Scenes from the media center before the fifth Democratic debate on Wednesday, Nov. 20, 2019, in Atlanta, Georgia. (Photo/Tristen T. Webb, tristentwebb.com)

After a long campaign that has featured a plethora of contenders, the primaries and caucuses for the 2020 Democratic primary are nearly here. Voters have had a chance to see the candidates grapple with each other in high-stakes debates across the country, including one right here in Georgia on Nov. 20, 2019. There’s only one more debate before the Iowa caucuses on Jan. 14, giving candidates one last chance to make a big impression before voting starts.

Unfortunately, the qualification requirements for these debates have led to issues. By requiring a certain number of donors to make the debate stage, the Democratic Party has incentivized the candidates to appeal to the activist base instead of considering the needs and desires of the party as a whole.

Following the 2016 primary, the Democratic National Committee faced criticisms from within the party. This, along with the unwieldy size of the Democratic field, forced the DNC to try to make new rules that would appease everyone and still produce a candidate capable of beating President Donald Trump. And, in some ways, the changes make sense. After all, you want a nominee who has demonstrated some ability to generate grassroots support and raise the money needed to run a successful presidential campaign. But the new rules have created new problems.

For starters, the people who donate to campaigns are different from the broader electorate. According to Pew Research Center, campaign donors are more likely to be older, more educated and wealthier than the population. Moreover, campaign donors are more likely to be white and male than the general population, according to Demos. This means that campaigns have to appeal to a group of people that do not represent the broader party. In a time when political analysts are routinely questioning whether we should give outsized-influence to Iowa and New Hampshire, two states that are not demographically representative of the U.S., in picking our presidential nominees, the new rules feel jarring.

The need to compete for donors has also slowed the party from fully-coalescing around a few strong candidates earlier. Donors cannot and will not give endless sums of money to campaigns, no matter how excited they are. By incentivizing donating to multiple campaigns, the Democratic Party encouraged its members to give its limited resources to candidates with a small chance to win the nomination. To illustrate this, consider someone who wants to donate $20. Perhaps this person likes former Vice President Joe Biden and businessman Tom Steyer. Steyer needs donations to qualify for the final debate, so the donor might choose to split the donation between the two candidates. Steyer has very little chance to win the nomination, and he’s a billionaire who could self-fund his own campaign if needed, making the donation practically worthless.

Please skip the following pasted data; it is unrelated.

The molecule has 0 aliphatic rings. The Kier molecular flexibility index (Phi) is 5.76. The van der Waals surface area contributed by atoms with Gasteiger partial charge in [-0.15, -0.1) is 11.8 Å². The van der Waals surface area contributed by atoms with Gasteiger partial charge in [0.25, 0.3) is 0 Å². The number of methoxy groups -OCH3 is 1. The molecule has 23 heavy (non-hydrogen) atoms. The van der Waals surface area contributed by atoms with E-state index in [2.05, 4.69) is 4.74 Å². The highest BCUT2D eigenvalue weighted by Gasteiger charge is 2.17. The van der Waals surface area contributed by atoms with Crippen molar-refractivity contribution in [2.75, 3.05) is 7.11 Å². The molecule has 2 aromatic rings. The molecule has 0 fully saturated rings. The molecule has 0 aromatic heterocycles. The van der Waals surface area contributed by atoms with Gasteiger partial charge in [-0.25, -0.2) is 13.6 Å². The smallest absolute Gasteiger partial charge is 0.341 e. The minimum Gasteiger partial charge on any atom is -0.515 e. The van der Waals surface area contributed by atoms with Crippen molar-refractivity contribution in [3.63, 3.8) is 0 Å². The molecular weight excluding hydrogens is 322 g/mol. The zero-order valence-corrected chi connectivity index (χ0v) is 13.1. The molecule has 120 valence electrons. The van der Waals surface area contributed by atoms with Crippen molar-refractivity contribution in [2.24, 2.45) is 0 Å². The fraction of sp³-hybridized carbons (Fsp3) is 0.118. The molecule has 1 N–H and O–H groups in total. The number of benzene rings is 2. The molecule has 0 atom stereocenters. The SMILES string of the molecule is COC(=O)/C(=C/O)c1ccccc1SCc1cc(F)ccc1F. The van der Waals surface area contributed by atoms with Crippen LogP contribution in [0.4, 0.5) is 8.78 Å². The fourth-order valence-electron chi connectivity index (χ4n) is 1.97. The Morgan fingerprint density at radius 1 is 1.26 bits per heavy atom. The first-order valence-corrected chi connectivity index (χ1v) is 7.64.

This kind of donating may seem relatively innocuous, but it could leave Democrats outgunned in the general election. While Democrats have split their fundraising over a large number of candidates, Trump has rapidly raised large sums of money for his reelection machine. In the fourth quarter of 2019, Trump raised the most money of any single candidate, but the Democratic field combined raised more than Trump.

On one hand, this is good for Democrats because it demonstrates that the party has the ability to raise the money it needs to win the general election. On the other hand, the split in fundraising between many candidates means that whoever the nominee is will probably start with a disadvantage. To give context, Sen. Bernie Sanders raised the most of any Democratic candidate in the fourth quarter of 2019 with a total haul of $34.5 million. This is an impressive number, but it’s much less than the $55 million former Secretary of State Hillary Clinton raised in the fourth quarter of 2015. Coupled with the fact that Democrats will have to spend this money to win the primary while Trump can just build his reserves before the general election, and you’re looking at a situation in which the future nominee is will likely have far fewer funds than Trump.

The Democratic Party’s willingness to address its past mistakes and current challenges is admirable, but the new incentives for campaigns to seek donations simply leads to more issues. In the next presidential election, the party needs to find a new solution.

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